• 17. Hankin JH, Stram DO, Arakawa K, Park S, Low SH, Lee HP, Yu MC. Singapore Chinese Health Study: development, validation, and calibration of the quantitative food frequency questionnaire. Nutr Cancer. 2001; 39: 187– 195 .CrossrefMedlineGoogle Scholar
  • 18. Seow A, Shi CY, Chung FL, Jiao D, Hankin JH, Lee HP, Coetzee GA, Yu MC. Urinary total isothiocyanate (ITC) in a population-based sample of middle-aged and older Chinese in Singapore: relationship with dietary total ITC and glutathione S-transferase M1/T1/P1 genotypes. Cancer Epidemiol Biomarkers Prev. 1998; 7: 775– 781 .MedlineGoogle Scholar
  • 19. Seow A, Shi CY, Franke AA, Hankin JH, Lee HP, Yu MC. Isoflavonoid levels in spot urine are associated with frequency of dietary soy intake in a population-based sample of middle-aged and older Chinese in Singapore. Cancer Epidemiol Biomarkers Prev. 1998; 7: 135– 140 .MedlineGoogle Scholar
  • 20. Odegaard AO, Pereira MA, Koh WP, Arakawa K, Lee HP, Yu MC. Coffee, tea and incident type 2 diabetes: the Singapore Chinese Health Study. Am J Clin Nutr. 2008; 88: 979– 985 .CrossrefMedlineGoogle Scholar
  • 21. Odegaard AO, Koh WP, Arakawa K, Yu MC, Pereira MA. Soft drink and juice consumption and risk of physician-diagnosed incident type 2 diabetes: the Singapore Chinese Health Study. Am J Epidemiol. 2010; 171: 701– 708 .CrossrefMedlineGoogle Scholar
  • 22. International Expert Committee report on the role of the A1C assay in the diagnosis of diabetes. Diabetes Care. 2009; 32: 1327– 1334 .CrossrefMedlineGoogle Scholar
  • 23. Odegaard AO, Pereira MA, Koh WP, Gross MD, Duval S, Yu MC, Yuan JM. BMI, all-cause and cause-specific mortality in Chinese Singaporean men and women: the Singapore Chinese health study. PLoS One. 2010; 5: e14000 .CrossrefMedlineGoogle Scholar
  • 24. Krishnan S, Coogan PF, Boggs DA, Rosenberg L, Palmer JR. Consumption of restaurant foods and incidence of type 2 diabetes in African American women. Am J Clin Nutr. 2010; 91: 465– 471 .CrossrefMedlineGoogle Scholar
  • 25. Halton TL, Willett WC, Liu S, Manson JE, Stampfer MJ, Hu FB. Potato and French fry consumption and risk of type 2 diabetes in women. Am J Clin Nutr. 2006; 83: 284– 290 .CrossrefMedlineGoogle Scholar
  • 26. Mozaffarian D, Hao T, Rimm EB, Willett WC, Hu FB. Changes in diet and lifestyle and long-term weight gain in women and men. N Engl J Med. 2011; 364: 2392– 2404 .CrossrefMedlineGoogle Scholar
  • 27. Micha R, Wallace SK, Mozaffarian D. Red and processed meat consumption and risk of incident coronary heart disease, stroke, and diabetes mellitus: a systematic review and meta-analysis. Circulation. 2010; 121: 2271– 2283 .LinkGoogle Scholar
  • 28. Bernstein AM, Sun Q, Hu FB, Stampfer MJ, Manson JE, Willett WC. Major dietary protein sources and risk of coronary heart disease in women. Circulation. 2010; 122: 876– 883 .LinkGoogle Scholar
  • 29. Ludwig DS. The glycemic index: physiological mechanisms relating to obesity, diabetes, and cardiovascular disease. JAMA. 2002; 287: 2414– 2423 .CrossrefMedlineGoogle Scholar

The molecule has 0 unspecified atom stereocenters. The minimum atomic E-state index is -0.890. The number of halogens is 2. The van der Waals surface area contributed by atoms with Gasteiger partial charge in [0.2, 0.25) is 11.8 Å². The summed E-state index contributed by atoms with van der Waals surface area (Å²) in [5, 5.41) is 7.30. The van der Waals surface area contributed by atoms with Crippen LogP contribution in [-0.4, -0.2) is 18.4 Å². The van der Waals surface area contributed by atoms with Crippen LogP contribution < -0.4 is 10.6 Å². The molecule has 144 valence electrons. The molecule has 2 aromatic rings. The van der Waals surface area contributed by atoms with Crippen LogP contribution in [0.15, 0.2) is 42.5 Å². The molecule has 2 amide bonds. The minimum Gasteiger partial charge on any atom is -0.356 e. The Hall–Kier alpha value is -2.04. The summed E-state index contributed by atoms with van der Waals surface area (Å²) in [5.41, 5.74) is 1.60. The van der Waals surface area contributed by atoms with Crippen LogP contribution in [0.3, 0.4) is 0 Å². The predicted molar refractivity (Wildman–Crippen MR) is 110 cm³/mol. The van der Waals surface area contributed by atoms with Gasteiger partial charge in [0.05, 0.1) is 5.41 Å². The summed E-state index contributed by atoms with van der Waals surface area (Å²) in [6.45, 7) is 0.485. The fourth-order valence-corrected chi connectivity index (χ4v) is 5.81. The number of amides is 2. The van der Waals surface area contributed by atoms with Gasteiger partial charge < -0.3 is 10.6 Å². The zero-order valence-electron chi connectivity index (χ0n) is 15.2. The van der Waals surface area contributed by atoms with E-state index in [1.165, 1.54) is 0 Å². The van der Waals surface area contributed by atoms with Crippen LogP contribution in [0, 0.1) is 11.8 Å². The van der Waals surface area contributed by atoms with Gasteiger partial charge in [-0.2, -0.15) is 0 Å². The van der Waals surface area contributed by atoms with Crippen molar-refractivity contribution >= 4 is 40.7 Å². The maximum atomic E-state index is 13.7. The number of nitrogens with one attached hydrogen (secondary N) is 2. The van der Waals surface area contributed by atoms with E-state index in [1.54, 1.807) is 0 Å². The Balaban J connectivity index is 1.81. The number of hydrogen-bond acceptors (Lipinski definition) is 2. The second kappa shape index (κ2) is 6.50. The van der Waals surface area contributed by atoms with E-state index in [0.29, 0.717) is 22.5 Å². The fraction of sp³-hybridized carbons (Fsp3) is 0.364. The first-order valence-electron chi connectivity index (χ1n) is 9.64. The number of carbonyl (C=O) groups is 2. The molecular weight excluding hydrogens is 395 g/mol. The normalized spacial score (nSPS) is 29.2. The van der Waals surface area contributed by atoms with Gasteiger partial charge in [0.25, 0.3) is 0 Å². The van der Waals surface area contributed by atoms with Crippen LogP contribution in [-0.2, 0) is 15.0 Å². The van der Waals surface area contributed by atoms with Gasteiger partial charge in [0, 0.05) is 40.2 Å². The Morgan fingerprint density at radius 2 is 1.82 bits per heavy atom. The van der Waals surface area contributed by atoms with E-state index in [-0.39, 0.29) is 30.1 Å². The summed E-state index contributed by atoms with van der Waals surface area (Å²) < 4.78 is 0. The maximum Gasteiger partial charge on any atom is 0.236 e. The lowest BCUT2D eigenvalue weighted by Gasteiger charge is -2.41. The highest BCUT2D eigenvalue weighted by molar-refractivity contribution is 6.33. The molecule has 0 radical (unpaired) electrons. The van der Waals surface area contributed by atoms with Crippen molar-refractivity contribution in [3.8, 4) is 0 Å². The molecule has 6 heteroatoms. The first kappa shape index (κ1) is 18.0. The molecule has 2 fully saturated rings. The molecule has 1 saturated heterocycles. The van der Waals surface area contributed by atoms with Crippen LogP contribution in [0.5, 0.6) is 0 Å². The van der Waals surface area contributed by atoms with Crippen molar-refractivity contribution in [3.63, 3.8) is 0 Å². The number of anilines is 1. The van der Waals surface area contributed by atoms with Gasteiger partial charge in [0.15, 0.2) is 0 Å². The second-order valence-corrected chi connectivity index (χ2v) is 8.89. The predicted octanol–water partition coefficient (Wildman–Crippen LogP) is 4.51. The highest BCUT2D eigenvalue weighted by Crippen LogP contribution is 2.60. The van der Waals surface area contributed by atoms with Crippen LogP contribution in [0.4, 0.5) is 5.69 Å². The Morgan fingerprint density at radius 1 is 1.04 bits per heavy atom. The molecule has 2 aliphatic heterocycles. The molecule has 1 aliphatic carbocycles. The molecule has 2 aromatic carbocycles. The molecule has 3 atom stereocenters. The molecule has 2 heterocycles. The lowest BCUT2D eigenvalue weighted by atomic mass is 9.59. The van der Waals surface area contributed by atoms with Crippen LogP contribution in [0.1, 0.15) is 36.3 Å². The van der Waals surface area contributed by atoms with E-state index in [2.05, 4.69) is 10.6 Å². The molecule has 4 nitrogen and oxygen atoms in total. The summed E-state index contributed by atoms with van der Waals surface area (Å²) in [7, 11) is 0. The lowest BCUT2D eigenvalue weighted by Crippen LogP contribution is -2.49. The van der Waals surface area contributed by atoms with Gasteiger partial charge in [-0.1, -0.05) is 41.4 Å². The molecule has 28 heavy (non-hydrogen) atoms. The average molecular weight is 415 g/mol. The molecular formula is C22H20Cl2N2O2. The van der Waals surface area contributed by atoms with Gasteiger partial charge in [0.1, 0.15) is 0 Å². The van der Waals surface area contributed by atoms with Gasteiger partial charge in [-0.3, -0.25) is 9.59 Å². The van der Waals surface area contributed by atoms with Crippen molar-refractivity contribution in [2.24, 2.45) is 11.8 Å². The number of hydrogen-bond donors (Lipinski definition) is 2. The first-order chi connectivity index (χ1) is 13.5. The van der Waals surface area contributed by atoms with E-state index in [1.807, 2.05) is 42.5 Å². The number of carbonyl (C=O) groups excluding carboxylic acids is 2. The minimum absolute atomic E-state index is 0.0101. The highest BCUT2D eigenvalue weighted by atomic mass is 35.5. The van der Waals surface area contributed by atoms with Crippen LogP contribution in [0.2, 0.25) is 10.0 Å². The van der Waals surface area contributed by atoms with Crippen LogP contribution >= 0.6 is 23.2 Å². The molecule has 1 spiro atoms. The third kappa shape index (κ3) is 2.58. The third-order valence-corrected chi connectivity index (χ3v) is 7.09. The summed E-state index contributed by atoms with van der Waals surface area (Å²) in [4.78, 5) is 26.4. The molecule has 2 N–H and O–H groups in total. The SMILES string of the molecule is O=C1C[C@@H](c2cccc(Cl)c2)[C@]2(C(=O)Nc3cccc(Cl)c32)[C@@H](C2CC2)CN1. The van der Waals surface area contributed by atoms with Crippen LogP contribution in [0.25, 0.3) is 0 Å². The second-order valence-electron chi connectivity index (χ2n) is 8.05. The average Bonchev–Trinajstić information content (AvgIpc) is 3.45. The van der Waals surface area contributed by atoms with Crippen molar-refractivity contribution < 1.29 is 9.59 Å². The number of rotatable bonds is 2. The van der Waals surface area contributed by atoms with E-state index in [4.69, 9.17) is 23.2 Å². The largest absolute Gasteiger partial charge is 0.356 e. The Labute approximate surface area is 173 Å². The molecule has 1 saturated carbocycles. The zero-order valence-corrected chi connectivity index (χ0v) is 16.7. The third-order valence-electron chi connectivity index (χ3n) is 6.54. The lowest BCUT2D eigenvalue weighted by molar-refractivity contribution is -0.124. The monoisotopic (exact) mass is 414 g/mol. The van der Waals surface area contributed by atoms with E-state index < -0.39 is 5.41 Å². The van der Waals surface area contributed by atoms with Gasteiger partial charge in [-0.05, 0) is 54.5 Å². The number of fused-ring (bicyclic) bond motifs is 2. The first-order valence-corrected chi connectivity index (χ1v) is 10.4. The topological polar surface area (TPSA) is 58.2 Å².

• 30. Pereira MA, Liu S. Types of carbohydrates and risk of cardiovascular disease. J Womens Health. 2003; 12: 115– 122 .CrossrefGoogle Scholar
  • 31. Astrup A, Dyerberg J, Selleck M, Stender S. Nutrition transition and its relationship to the development of obesity and related chronic diseases. Obes Rev. 2008; 9: 48– 52 .CrossrefMedlineGoogle Scholar
  • 32. Wallace SK, Mozaffarian D. Trans-fatty acids and nonlipid risk factors. Curr Atheroscler Rep. 2009; 11: 423– 433 .CrossrefMedlineGoogle Scholar
  • 33. Aronis KN, Joseph RJ, Blackburn GL, Mantzoros C. Trans-fatty acids, insulin resistance/diabetes, and cardiovascular disease risk: should policy decisions be based on observational cohort studies, or should we be waiting for results from randomized placebo-controlled trials?Metabolism. 2011; 60: 901– 905 .CrossrefMedlineGoogle Scholar
  • 34. Krause Fund Research. Consumer discretionary. http://tippie.uiowa.edu/krause/spring2011/yum_sp11.pdf. Accessed August 1, 2011.Google Scholar
  • 35. Lock K, Smith RD, Dangour AD, Keogh-Brown M, Pigatto G, Hawkes C, Fisberg RM, Chalabi Z. Health, agricultural, and economic effects of adoption of healthy diet recommendations. Lancet. 2010; 376: 1699– 1709 .CrossrefMedlineGoogle Scholar
  • 36. Yoon KH, Lee JH, Kim JW, Cho JH, Choi YH, Ko SH, Zimmet P, Son HY. Epidemic obesity and type 2 diabetes in Asia. Lancet. 2006; 368: 1681– 1688 .CrossrefMedlineGoogle Scholar

Clinical Perspective

With globalization, Western-style fast food intake is becoming more common in developing and recently developed areas of the world. Despite being widely linked with poor cardiometabolic health in both popular and scientific press, few studies have directly examined Western-style fast food intake and cardiometabolic risk, making this connection largely speculative. Furthermore, there is a lack of research examining the association of Western-style fast food intake with any outcomes in populations outside the United States. We therefore examined the associations between Western-style fast food intake habits and risk of incident type 2 diabetes mellitus and coronary heart disease mortality in a cohort of middle-aged and older Chinese men and women in the Singapore Chinese Health Study. Participants who reported more frequent intake of Western-style fast food were younger, less likely to be hypertensive, and more educated; smoked less; and were more physically active. In models with full adjustment for demographic, lifestyle, and dietary factors, Chinese Singaporeans with relatively frequent intake of Western-style fast food items (≥2 times per week) had a 27% increased risk of developing type 2 diabetes mellitus and a 56% increased risk of dying of coronary heart disease relative to their peers with little or no reported intake. These associations were not materially altered by adjustments for overall dietary pattern, energy intake, and body mass index. Overall, these findings suggest the need for further attention to global dietary acculturation in the context of ongoing epidemiologic and nutrition transitions.